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Mutual Wills and Undue influence

Mutual Wills and Undue influence

A son who manipulated his elderly parents into making mutual Wills entirely in his favour has been rumbled by the High Court.

David Barton’s unscrupulous actions were brought to light by his brother, Charan Naidoo, who challenged the validity of the Wills.

He said the mutual Wills should be set aside and that the Will made by his mother in 2015 – more than a decade after her husband’s death – naming him as executor and sole beneficiary, should stand.

The judge agreed that David Barton had indeed exerted undue influence over his parents, who had not received the appropriate advice at the time, and overturned the Wills.

Why is this mutual Wills case important?

It clarifies an important legal position because, for the first time ever, a judge allowed a mutual Will to be challenged on the basis of undue influence.

He then ordered the recission of the Wills. This is where the contract is set aside and the parties are put back in the position they were in before the contract – in this case the mutual Will – was made.

This meant that Mrs Naidoo’s 2015 Will leaving everything to her other son, Charan, was the one to be admitted to probate. The mutual Wills that she and her husband had made together back in 1998 were set aside.

What’s the difference between mirror Wills and mutual Wills?

It is useful to look at the difference between these two types of Will to understand the case.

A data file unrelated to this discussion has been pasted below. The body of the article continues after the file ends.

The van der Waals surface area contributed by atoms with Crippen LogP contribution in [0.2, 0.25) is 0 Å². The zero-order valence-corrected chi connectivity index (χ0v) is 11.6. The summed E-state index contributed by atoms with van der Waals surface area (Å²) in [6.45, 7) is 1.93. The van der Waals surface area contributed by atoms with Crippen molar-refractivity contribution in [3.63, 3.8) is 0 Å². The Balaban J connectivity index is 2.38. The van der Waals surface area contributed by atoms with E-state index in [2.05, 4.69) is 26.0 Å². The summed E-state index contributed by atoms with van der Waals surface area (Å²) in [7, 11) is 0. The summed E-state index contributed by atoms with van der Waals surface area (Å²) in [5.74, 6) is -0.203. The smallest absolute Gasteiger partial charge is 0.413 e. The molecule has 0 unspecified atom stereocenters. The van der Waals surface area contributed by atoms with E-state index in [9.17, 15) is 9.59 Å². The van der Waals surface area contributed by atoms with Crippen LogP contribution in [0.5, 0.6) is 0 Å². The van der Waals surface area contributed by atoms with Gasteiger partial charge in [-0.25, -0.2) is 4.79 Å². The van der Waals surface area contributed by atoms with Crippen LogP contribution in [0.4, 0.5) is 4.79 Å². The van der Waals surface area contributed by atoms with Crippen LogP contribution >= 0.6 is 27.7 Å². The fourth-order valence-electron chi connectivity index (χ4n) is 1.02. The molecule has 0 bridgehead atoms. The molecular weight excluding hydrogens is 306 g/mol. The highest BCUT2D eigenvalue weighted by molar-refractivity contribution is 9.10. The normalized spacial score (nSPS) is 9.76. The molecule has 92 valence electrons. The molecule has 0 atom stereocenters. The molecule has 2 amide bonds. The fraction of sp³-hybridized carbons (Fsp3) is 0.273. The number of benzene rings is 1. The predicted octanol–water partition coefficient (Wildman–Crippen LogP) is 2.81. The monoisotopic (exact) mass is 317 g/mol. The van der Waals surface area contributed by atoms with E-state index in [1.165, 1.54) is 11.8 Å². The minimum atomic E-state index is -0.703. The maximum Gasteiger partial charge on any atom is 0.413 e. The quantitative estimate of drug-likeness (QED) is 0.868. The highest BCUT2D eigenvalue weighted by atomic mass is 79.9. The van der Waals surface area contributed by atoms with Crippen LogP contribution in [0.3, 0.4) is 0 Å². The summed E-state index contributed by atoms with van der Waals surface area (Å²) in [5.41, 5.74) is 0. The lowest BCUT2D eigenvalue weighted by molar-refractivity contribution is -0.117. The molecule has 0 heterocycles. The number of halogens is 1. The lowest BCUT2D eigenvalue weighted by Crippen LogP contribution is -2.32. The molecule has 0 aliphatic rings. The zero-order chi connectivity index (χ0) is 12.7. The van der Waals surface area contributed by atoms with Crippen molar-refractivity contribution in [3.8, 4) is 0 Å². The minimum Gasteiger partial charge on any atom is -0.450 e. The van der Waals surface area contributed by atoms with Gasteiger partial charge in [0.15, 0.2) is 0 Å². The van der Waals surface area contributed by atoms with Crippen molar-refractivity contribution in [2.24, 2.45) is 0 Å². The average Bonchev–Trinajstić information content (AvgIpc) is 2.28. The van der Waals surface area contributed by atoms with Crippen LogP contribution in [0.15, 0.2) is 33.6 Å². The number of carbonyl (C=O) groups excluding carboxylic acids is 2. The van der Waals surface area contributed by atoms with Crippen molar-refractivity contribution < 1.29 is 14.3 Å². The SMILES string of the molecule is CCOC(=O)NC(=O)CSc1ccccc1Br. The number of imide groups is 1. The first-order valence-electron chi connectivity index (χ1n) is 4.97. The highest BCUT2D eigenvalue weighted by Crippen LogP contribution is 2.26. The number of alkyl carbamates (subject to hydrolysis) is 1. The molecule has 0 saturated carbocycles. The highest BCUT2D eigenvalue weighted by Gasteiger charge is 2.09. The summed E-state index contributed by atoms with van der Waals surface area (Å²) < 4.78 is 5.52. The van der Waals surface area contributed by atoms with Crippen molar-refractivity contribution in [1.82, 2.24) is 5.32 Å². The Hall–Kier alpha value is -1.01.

• Mirror Wills are two separate documents often made by couples, neither of which is binding on the other person. They can be changed or revoked at any time without the other person knowing.
  • Mutual Wills are also two separate documents but are much rarer. Unlike mirror Wills, they create a legally binding contract between the couple. Neither person can change or revoke their Will without the other’s permission and after the death of the first person, the Mutual Will Agreement becomes permanently irrevocable.

Get in touch

If you would like to contest or defend a Will, the help of a specialist lawyer is vital as every case needs to be looked at on an individual basis. Time limits also apply.

For help and advice, please contact Wards Solicitors’ Contentious Trusts and Probate Team.

Our lawyers are members of the Association of Contentious Trusts and Probate Specialists (ACTAPS), the Society of Trust and Estate Practitioners (STEP), Solicitors for the Elderly (SFE) and the Law Society’s Probate Panel. All demand a high level of expertise and up to date knowledge from their members.

Wards Solicitors’ team is praised by the Legal 500 Guide for 2023 for its broad contentious trusts and probate practice with a particular emphasis on Inheritance Act and Court of Protection matters.

Head of the team, Elizabeth Fry, is highlighted as a key lawyer specialising in high value and multi-jurisdictional matters with four other members of the team also recommended.


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